I suppose ten thousand people, three-fourths of them Americans, have written descriptions of Newstead Abbey; and none of them, so far as I have read, give any true idea of the place; neither will my description, if I write one. In fact, I forget very much that I saw, and especially in what order the objects came. In the basement was Byron’s bath—a dark and cold and cellar-like hole, which it must have required good courage to plunge into; in this region, too, or near it, was the chapel, which Colonel Wildman has decorously fitted up, and where service is now regularly performed, but which was used as a dogs’ kennel in Byron’s time.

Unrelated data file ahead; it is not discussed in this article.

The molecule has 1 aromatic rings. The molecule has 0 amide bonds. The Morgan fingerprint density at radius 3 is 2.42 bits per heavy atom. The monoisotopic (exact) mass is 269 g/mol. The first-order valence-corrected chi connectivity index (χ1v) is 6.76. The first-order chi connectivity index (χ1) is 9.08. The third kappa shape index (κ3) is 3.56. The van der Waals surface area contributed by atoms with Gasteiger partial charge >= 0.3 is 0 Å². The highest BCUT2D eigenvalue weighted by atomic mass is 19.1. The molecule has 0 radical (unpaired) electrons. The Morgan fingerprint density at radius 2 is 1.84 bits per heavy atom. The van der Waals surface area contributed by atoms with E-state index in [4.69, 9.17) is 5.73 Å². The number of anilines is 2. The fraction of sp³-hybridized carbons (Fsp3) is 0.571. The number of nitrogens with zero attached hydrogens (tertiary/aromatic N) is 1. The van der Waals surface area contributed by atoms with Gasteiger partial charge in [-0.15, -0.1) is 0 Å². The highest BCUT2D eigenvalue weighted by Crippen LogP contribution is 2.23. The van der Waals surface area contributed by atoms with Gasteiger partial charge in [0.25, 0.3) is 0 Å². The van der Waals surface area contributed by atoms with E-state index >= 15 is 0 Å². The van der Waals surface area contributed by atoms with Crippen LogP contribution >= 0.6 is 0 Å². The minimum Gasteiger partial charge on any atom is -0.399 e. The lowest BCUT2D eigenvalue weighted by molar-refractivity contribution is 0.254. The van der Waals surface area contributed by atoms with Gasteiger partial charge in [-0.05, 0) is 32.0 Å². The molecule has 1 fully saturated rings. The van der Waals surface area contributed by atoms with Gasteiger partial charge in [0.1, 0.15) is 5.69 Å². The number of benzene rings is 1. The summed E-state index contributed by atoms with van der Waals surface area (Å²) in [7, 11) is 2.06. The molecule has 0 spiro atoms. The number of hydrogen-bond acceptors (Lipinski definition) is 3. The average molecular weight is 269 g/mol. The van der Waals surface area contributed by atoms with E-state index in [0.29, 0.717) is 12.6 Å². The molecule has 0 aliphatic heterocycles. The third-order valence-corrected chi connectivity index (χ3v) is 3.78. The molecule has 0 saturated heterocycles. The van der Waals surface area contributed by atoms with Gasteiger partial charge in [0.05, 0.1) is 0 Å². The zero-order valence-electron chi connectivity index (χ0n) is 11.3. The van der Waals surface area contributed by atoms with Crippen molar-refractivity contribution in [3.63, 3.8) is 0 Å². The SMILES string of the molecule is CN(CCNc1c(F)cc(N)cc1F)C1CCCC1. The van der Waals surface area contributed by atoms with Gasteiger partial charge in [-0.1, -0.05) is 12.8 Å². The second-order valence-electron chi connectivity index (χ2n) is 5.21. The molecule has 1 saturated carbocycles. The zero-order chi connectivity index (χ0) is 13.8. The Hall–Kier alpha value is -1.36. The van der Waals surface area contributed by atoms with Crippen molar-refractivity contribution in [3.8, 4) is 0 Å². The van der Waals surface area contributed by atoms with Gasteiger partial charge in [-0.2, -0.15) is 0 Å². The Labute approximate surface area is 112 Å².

After seeing this, we were led to Byron’s own bed-chamber, which remains just as when he slept in it—the furniture and all the other arrangements being religiously preserved. It was in the plainest possible style, homely, indeed, and almost mean—an ordinary paper-hanging, and everything so commonplace that it was only the deep embrasure of the window that made it look unlike a bed-chamber in a middling-class lodging-house. It would have seemed difficult, beforehand, to fit up a room in that picturesque old edifice so that it should be utterly void of picturesqueness; but it was effected in this apartment, and I suppose it is a specimen of the way in which old mansions used to be robbed of their antique character, and adapted to modern tastes, before medieval antiquities came into fashion. Some prints of the Cambridge colleges, and other pictures indicating Byron’s predilections at the time, and which he himself had hung there, were on the walls. This, the housekeeper told us, had been the Abbot’s chamber, in the monastic time. Adjoining it is the haunted room, where the ghostly monk whom Byron introduces into “Don Juan,” is said to have his lurking-place. It is fitted up in the same style as Byron’s, and used to be occupied by his valet or page. No doubt, in his lordship’s day, these were the only comfortable bedrooms in the Abbey; and by the housekeeper’s ac-count of what Colonel Wildman has done, it is to be inferred that the place must have been in a most wild, shaggy, tumble-down condition, inside and out, when he bought it.